“Sh*t Happens, Get Over It”
I proposed to the leadership team setting up a fundraising page. A last-ditch hope that we could scrape together enough to cover the next six months of fees (around £100).
I did some research, compared the options eventually went for GoGetFunding which was one of the few which let fundraisers withdraw money, even if they don’t make the target set on the page. This in mind, I went for a over optimistic £260 which would cover costs for a year, plus the fundraising page fees. I hit submit, the page went live.
I sent a frank and blunt email to all the members with a link to donate money and walked away. A watched pot never boils and I couldn’t bear to spend a wasted evening watching a page that got no engagement. In five years I’d never asked anything of my members, new and old, so to be begging for money now? I was adamant that they’d see me as being unrealistic.
The Kind of Thing That Only Happens in Movies
I retuned to my laptop and was taken with the number of emails in my inbox. “Probably spam,” I thought, but I was wrong. Very wrong. Because instead of the junk mail I was expecting, all the emails were notifications from the fundraising website.
Donations came in thick and fast and at values that almost made me want to cry. I probably would have if not for the personalised messages getting to me first.
There I’d been, working my socks off and building up a strong leadership team and thinking no one had noticed. That no one had particularly cared for all the effort we put in. The words I was reading now, they proved me wrong.
“Every penny well deserved!”
“An amazing organisation, I hope it carries on long into the future.”
“This group helped me take control of my social anxiety and build my confidence.”
“I owe so much to Swindon 18-30. So many incredible people I wouldn’t have even crossed paths with if it were not for the events put on.”
“Well done Alice! Keep up the good work and long live the mermaids!”
In just over 24 hours we hit my target for funding, but yet the money kept pouring in, it seemed everyone wanted to show their support and ensure the group stayed alive. And this wasn’t just current members, people who’d long left Swindon donated, keen to ensure its legacy for new batches of young professionals.
For the second time that week I found myself unable to sleep, although this time it was out of happiness and relief. The group had validated its existence, it had an army of young people prepared to fight tooth and nail to keep it running.
Stop the Press!
The local press release was published the following week with a number of last minute updates. The original purpose, framed to act as a plea for help was now repurposed as an awareness piece, to reach out to those who felt alone and isolated. That at the end of all this there would be a place to safe place to meet and engage with other people.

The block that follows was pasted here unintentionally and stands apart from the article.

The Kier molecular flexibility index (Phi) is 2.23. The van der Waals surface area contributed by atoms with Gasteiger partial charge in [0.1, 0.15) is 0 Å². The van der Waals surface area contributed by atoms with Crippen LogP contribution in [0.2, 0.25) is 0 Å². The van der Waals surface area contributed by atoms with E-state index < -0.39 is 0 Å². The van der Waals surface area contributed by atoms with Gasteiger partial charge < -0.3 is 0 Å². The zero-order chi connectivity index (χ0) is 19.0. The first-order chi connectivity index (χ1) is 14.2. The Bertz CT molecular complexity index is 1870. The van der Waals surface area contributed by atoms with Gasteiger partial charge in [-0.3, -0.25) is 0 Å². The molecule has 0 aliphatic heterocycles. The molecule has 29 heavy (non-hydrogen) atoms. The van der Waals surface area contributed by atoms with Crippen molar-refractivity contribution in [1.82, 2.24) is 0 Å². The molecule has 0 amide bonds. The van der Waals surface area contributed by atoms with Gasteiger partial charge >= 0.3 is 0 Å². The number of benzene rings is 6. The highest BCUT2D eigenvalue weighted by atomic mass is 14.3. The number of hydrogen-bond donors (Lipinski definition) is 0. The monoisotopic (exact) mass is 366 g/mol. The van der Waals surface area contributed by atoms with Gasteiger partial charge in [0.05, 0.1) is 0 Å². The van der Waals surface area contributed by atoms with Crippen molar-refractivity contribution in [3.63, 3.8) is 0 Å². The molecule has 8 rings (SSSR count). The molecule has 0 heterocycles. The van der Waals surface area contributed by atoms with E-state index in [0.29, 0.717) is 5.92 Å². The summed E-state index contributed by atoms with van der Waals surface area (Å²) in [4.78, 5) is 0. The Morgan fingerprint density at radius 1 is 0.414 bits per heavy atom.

Like everything that happens in my life, there had to be a catch to all this positivity. For me, this came when the webpage was bombarded with fraudulent donations. The alarm bells came when the donations were coming in tiny denominations (usually £1) and from people I didn’t recognise. Later it transpired that these payments were likely stolen cards being tested out prior to the thief either selling them on or using them for bigger transactions. Wanting to do the right thing (and wanting to avoid severe penalties), I promptly returned the money back to the payment card, only to then be charged a handling fee for doing so!
I spoke with both customer services on GoGetFunding and then PayPal, voicing frustrations. They both pointed fingers at the other, both refused to acknowledge the faults in their system, both saw no reason to refund me for doing the right thing. I enchanced secrity controls, as per PayPal’s recommendation, which made things worse. The next morning I had ten transactions to refund. It was at that point, stressed and deeply angry, that I was sadly forced to close the funding page ahead of time.
If there is one top tip I can place in all of this it is to not use GoGetFunding. The commission is less but damn, you pay more in blocking fraudulent payments in the long run!
However, all said and done the final figure at the point of close spoke for itself. The group had done it, we had enough to keep going throughout the tough months to come.
The Future is Bright…
On the far side of all this (whenever that might be) it’s confirmed, that there will be a group and place for people to call their social home. A place to buy a pint or two and give toast to everything that’s made us who we are today.
Here’s to the silent supporters and the ‘this one’s on me’ drink buyers. Long live the donators of good causes, the ones who have the vision to see beyond the news headlines and the weeks on a calendar. From my heart to yours, thank you. Thank you so much.